Ventrolateral striatal medium spiny neurons positively regulate food-incentive, goal-directed behavior independently of D1 and D2 selectivity

Akiyo Natsubori, Iku Tsutsui-Kimura, Hiroshi Nishida, Youcef Bouchekioua, Hiroshi Sekiya, Motokazu Uchigashima, Masahiko Watanabe, Alban De Kerchove D’Exaerde, Masaru Mimura, Norio Takata, Kenji F. Tanaka

Research output: Contribution to journalArticlepeer-review

78 Citations (Scopus)


The ventral striatum is involved in motivated behavior. Akin to the dorsal striatum, the ventral striatum contains two parallel pathways: the striatomesencephalic pathway consisting of dopamine receptor Type 1-expressing medium spiny neurons (D1-MSNs) and the striatopallidal pathway consisting of D2-MSNs. These two genetically identified pathways are thought to encode opposing functions in motivated behavior. It has also been reported that D1/D2 genetic selectivity is not attributed to the anatomical discrimination of two pathways. We wanted to determine whether D1-and D2-MSNs in the ventral striatum functioned in an opposing manner as previous observations claimed, and whether D1/D2 selectivity corresponded to a functional segregation in motivated behavior of mice. To address this question, we focused on the lateral portion of ventral striatum as a region implicated in food-incentive, goal-directed behavior, and recorded D1 or D2-MSN activity by using a gene-encoded ratiometric Ca2+ indicator and by constructing a fiberphotometry system, and manipulated their activities via optogenetic inhibition during ongoing behaviors. We observed concurrent event-related compound Ca2+ elevations in ventrolateral D1-and D2-MSNs, especially at trial start cue-related and first lever press-related times. D1 or D2 selective optogenetic inhibition just after the trial start cue resulted in a reduction of goal-directed behavior, indicating a shared coding of motivated behavior by both populations at this time. Only D1-selective inhibition just after the first lever press resulted in the reduction of behavior, indicating D1-MSN-specific coding at that specific time. Our data did not support opposing encoding by both populations in food-incentive, goal-directed behavior.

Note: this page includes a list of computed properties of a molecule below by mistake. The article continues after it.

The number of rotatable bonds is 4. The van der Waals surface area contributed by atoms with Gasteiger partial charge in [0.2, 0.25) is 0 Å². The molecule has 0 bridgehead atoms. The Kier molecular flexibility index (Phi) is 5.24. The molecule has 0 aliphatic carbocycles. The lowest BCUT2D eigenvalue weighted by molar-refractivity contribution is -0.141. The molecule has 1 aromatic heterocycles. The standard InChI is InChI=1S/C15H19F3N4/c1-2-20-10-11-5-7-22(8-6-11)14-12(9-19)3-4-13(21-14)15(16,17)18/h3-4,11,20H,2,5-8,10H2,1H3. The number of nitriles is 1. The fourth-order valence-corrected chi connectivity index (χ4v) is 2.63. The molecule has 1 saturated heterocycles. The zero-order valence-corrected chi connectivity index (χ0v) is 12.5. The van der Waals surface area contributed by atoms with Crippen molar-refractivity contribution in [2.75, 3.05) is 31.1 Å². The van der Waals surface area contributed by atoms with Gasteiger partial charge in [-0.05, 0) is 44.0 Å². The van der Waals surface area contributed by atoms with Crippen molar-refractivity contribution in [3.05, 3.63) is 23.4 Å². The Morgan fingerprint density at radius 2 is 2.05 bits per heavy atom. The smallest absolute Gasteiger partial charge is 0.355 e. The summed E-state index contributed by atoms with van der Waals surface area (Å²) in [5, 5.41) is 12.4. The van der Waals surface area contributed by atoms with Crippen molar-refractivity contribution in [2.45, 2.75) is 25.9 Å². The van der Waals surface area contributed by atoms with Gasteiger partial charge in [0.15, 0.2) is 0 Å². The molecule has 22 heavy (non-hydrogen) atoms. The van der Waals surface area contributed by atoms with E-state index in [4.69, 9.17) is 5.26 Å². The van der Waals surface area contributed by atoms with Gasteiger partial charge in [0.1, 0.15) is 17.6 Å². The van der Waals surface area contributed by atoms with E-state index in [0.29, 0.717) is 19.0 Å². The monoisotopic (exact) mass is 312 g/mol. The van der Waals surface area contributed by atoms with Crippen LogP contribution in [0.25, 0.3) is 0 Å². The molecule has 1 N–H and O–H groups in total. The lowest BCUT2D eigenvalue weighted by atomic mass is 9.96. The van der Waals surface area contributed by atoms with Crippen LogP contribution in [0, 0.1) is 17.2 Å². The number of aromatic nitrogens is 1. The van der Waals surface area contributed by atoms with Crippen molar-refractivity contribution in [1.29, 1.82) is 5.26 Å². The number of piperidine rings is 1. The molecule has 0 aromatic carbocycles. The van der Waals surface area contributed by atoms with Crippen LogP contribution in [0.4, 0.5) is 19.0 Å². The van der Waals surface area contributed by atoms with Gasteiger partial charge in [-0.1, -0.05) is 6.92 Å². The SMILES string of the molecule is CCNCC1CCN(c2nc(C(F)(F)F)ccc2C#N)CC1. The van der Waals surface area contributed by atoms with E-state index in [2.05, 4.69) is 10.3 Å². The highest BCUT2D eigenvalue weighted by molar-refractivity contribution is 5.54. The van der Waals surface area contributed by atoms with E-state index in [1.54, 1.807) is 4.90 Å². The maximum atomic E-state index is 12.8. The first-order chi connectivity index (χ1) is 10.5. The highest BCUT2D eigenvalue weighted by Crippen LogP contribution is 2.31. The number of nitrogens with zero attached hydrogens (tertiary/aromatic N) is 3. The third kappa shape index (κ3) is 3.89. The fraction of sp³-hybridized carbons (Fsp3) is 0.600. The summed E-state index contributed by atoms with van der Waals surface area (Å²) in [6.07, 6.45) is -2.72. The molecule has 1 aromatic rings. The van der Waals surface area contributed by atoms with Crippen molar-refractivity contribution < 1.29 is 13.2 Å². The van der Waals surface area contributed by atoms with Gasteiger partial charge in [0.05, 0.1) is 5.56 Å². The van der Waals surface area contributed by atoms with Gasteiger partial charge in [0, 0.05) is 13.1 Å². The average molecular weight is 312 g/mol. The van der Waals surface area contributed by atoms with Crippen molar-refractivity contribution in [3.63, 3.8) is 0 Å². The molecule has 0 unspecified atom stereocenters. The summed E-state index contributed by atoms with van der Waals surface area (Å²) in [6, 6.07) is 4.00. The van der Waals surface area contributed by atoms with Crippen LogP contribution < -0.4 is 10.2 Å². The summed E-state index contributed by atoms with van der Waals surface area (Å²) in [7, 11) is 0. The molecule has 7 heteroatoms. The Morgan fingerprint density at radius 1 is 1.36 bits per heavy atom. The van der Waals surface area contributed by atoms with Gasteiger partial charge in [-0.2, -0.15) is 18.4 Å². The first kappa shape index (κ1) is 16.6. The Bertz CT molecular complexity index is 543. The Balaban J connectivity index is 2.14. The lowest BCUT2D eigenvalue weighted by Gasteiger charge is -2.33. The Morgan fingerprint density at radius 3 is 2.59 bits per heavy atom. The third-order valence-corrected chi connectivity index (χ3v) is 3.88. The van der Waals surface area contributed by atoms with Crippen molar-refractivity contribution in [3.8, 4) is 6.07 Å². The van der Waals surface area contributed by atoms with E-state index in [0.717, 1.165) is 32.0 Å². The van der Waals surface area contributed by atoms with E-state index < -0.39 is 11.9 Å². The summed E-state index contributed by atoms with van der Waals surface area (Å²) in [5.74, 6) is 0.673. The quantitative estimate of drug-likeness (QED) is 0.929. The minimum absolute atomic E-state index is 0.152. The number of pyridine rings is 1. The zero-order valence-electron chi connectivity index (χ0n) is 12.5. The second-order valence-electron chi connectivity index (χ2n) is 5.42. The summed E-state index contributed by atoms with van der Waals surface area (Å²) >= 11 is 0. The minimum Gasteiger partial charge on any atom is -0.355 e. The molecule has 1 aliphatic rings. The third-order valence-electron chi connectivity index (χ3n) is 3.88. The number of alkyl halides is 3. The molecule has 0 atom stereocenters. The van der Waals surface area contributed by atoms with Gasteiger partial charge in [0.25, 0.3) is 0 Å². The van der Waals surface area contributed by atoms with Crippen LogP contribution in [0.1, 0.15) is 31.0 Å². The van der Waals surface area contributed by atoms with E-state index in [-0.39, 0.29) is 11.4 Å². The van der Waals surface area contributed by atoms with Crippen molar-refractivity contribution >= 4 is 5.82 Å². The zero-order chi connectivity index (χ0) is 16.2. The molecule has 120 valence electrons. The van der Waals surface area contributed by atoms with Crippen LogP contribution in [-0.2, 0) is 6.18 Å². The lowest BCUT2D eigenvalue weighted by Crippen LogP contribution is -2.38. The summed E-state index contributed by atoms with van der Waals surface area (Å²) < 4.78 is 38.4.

Original languageEnglish
Pages (from-to)2723-2733
Number of pages11
JournalJournal of Neuroscience
Issue number10
Publication statusPublished - 2017 Mar 8


  • Fiberphotometry
  • Food-incentive goal-directed behavior
  • Motivation
  • Optogenetic inhibition
  • Ventrolateral striatum
  • Yellow cameleon

ASJC Scopus subject areas

  • General Neuroscience


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